In Krakow, Poland, at the end of May, I found the Polish pope. In gardens and courtyards and beneath the flutter of bird wing. In Schindler’s Factory and the Jewish Quarter, in the placard photographs of Planty Park, in public maps, and on the welcome signs of Krakow’s international airport.
I found him in the peaceable quiet of the Paulist monastery, keeping watch over the tombs of writers and painters. I found him in the Bishop’s Palace and in Strzelecki Park. I found him in the shadow of the Bell Tower on Wawel Hill — that remarkable rise of Jurassic rock where kings, fire, foreigners and the Nazis all came and finally went — and in the standing-room-only hymns of Saturday and Sunday worshippers, in that brisk sense of purpose of monastery nuns, in the young priests carrying their necessary things in fashionable backpacks.
But perhaps it was within the Wawel Cathedral Museum that I most acutely felt the presence of St. John Paul II. There, in the Papal Room of that restored 14th-century building, where, one day, escaping the crowds, we climbed some steps and entered into a space of amber shadows. Beneath soft lights the folds of the pope’s white and red cassocks shone. Beneath another lamp stood the careful peaks of his biretta. The pope’s beaded shoes, the pope’s goblet, the pope’s zucchetto, the pope’s sash and the chair where the pope once sat — in the Papal Room, it all emerged as real and profoundly material. In its close proximity, I felt something true. The simple, elegant humanity of one who thought he might be a philosopher or poet and became instead a saint.
I am not a Catholic, though I married one. I am not naive about what can happen when faith is institutionalized or when power hides behind privilege. I discount neither fissures nor scars. But to go to Krakow and walk the legacy of John Paul is to discover the son of a Polish army captain who was committed to peace, a kayaker, hiker, skier and soccer player who spent untold hours in restful prayer, a contemplative writer who was also, during Nazi occupation, a defiant actor, a gentle soul who worked the quarries under German rule, a man of proud Polish heritage who, when called to serve beyond his own borders, did.
John Paul condemned anti-Semitism. He fought communism. He opposed both wars in the Persian Gulf and Iraq. He cared immensely about children. He apologized, on behalf of the Catholic Church, to Jews, Galileo, the victims of the African slave trade and those who suffered at the hands of the Inquisition. He befriended the young Turk who had tried to kill him. He traveled farther than any pope before him had, and even in the midst of all he had to do, all we’ll never know he did, he found time to honor the coming First Communion of my friend Karolina. When she was 8 years old, she lived on the outskirts of Krakow. Her uncle was a priest writing his doctoral thesis at the Vatican. When the pope learned from Karolina’s uncle about this little girl who shared the name he had been born to — Karol Jozef Wojtyla — he sent her a pearl rosary completed by a golden cross in a brown bag sealed by the Vatican’s logo — pearls so beautiful, Karolina says, that they change colors with the sun.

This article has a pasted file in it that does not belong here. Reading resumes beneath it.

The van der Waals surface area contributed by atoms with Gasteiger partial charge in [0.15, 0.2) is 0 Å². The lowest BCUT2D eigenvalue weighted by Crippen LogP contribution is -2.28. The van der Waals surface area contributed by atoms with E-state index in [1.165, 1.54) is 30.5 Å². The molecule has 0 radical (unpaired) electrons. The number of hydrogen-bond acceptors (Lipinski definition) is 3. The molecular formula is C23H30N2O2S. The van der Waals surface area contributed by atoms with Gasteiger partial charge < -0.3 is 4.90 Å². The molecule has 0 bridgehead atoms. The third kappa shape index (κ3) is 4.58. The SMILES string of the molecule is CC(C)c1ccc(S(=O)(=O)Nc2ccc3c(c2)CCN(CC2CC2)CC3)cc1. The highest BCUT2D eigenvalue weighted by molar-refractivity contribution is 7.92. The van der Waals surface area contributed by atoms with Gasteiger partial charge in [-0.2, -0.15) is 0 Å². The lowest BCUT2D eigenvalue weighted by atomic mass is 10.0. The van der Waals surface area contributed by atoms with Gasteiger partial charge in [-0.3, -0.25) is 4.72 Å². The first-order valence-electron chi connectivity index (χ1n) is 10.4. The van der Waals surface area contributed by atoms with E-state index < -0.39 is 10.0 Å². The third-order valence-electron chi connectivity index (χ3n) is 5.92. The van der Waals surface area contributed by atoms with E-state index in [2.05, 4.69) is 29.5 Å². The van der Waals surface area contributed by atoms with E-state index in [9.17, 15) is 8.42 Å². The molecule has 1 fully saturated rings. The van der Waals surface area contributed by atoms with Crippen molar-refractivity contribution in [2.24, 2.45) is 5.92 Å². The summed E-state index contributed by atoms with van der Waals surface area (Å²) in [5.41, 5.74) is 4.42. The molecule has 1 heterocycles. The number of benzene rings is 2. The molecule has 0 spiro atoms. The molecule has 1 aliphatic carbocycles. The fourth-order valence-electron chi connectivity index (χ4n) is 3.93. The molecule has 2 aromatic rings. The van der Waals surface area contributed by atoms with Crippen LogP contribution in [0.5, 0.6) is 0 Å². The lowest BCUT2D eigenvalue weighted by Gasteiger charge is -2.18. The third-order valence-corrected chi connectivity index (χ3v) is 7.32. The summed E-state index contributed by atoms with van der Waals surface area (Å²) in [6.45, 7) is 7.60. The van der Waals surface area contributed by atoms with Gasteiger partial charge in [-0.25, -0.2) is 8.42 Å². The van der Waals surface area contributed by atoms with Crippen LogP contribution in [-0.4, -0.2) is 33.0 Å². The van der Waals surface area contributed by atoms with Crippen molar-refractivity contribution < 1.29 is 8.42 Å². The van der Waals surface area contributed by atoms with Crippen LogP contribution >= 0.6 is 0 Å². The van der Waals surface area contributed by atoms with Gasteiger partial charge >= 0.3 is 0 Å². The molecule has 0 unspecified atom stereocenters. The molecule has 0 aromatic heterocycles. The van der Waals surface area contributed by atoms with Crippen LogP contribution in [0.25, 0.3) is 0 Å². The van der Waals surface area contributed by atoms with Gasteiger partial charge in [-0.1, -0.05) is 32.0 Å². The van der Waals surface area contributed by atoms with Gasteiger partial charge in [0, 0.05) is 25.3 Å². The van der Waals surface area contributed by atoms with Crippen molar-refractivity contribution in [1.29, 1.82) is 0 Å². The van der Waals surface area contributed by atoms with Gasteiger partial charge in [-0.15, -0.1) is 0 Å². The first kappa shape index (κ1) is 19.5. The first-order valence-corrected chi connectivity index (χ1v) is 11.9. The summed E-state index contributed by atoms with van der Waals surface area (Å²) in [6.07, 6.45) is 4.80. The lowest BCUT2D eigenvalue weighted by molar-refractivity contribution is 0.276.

John Paul came to Philadelphia in 1979, as part of his 9,000-mile goodwill trip. He incensed an altar, said Mass, looked out upon the more than a million people who had come to share the moment, and glowed.
At the end of this September, as part of the World Meeting of Families, Philadelphia will host its second pope — another man of humble beginnings, another non-Italian pope, another soccer player (he is said to like the tango, too), another Catholic leader with that ineffable thing we call charisma.
Pope Francis will say his Mass on the steps of the Philadelphia Museum of Art to a crowd no one is pretending can be estimated. He will bring a message of peace to a modern era few of us can understand — to eruptions emerging from tensions we had hoped had passed, to violence directed at known goodness, to the arrogance of warfare and unrighteous ammunition. He will remind us to be mindful of unnecessary filth, of winnowing resources, of empty consumerism and whether or not you agree with the economics or politics of his encyclical, “Laudato Si,” it seems impossible not to agree with these words, Pope Francis’ words: “It is no longer enough, then, simply to state that we should be concerned for future generations. We need to see that what is at stake is our own dignity.”
Dignity. Because that is what it is all coming down to, isn’t it? Our ability to rescue both the Earth and one another from blind impulse, selfish want, successive unkindness. Our ability to convert personal ambition into worldly good. From the people of Krakow may we learn that legacies certainly are built and polished. But they must also be carried forward.
Graciousness in the midst of a pope’s grace — but also graciousness and mutual respect and ecological sensitivity in the weeks and years after he leaves us. That is my prayer.